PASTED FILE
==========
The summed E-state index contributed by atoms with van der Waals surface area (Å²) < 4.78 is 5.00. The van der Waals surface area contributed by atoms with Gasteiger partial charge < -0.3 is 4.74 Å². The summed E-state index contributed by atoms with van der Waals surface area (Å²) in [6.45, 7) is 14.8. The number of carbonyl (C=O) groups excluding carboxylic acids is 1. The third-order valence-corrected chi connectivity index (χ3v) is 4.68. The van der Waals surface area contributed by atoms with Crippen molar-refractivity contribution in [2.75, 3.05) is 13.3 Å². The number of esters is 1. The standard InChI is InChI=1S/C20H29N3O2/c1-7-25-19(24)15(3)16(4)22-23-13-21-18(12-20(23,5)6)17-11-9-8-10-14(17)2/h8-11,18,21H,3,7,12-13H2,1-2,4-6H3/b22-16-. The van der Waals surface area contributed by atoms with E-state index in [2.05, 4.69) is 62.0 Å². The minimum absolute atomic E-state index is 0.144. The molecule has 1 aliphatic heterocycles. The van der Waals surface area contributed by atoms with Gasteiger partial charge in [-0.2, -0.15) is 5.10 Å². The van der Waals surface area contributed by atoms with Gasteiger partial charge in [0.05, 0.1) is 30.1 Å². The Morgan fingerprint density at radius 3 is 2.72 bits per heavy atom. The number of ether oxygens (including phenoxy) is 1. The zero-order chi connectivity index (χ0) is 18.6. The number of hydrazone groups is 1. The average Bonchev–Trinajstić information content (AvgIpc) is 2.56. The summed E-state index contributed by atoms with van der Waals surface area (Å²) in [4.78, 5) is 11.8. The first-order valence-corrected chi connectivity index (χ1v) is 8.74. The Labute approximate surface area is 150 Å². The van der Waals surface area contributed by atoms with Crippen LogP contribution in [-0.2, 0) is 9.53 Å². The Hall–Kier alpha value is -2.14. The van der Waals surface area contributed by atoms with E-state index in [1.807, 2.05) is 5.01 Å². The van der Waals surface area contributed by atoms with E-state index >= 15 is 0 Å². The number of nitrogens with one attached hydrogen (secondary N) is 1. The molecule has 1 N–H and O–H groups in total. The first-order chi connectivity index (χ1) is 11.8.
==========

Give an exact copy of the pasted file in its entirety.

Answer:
The summed E-state index contributed by atoms with van der Waals surface area (Å²) < 4.78 is 5.00. The van der Waals surface area contributed by atoms with Gasteiger partial charge < -0.3 is 4.74 Å². The summed E-state index contributed by atoms with van der Waals surface area (Å²) in [6.45, 7) is 14.8. The number of carbonyl (C=O) groups excluding carboxylic acids is 1. The third-order valence-corrected chi connectivity index (χ3v) is 4.68. The van der Waals surface area contributed by atoms with Crippen molar-refractivity contribution in [2.75, 3.05) is 13.3 Å². The number of esters is 1. The standard InChI is InChI=1S/C20H29N3O2/c1-7-25-19(24)15(3)16(4)22-23-13-21-18(12-20(23,5)6)17-11-9-8-10-14(17)2/h8-11,18,21H,3,7,12-13H2,1-2,4-6H3/b22-16-. The van der Waals surface area contributed by atoms with E-state index in [2.05, 4.69) is 62.0 Å². The minimum absolute atomic E-state index is 0.144. The molecule has 1 aliphatic heterocycles. The van der Waals surface area contributed by atoms with Gasteiger partial charge in [-0.2, -0.15) is 5.10 Å². The van der Waals surface area contributed by atoms with Gasteiger partial charge in [0.05, 0.1) is 30.1 Å². The Morgan fingerprint density at radius 3 is 2.72 bits per heavy atom. The number of ether oxygens (including phenoxy) is 1. The zero-order chi connectivity index (χ0) is 18.6. The number of hydrazone groups is 1. The average Bonchev–Trinajstić information content (AvgIpc) is 2.56. The summed E-state index contributed by atoms with van der Waals surface area (Å²) in [4.78, 5) is 11.8. The first-order valence-corrected chi connectivity index (χ1v) is 8.74. The Labute approximate surface area is 150 Å². The van der Waals surface area contributed by atoms with Crippen LogP contribution in [-0.2, 0) is 9.53 Å². The Hall–Kier alpha value is -2.14. The van der Waals surface area contributed by atoms with E-state index in [1.807, 2.05) is 5.01 Å². The van der Waals surface area contributed by atoms with E-state index >= 15 is 0 Å². The number of nitrogens with one attached hydrogen (secondary N) is 1. The molecule has 1 N–H and O–H groups in total. The first-order chi connectivity index (χ1) is 11.8.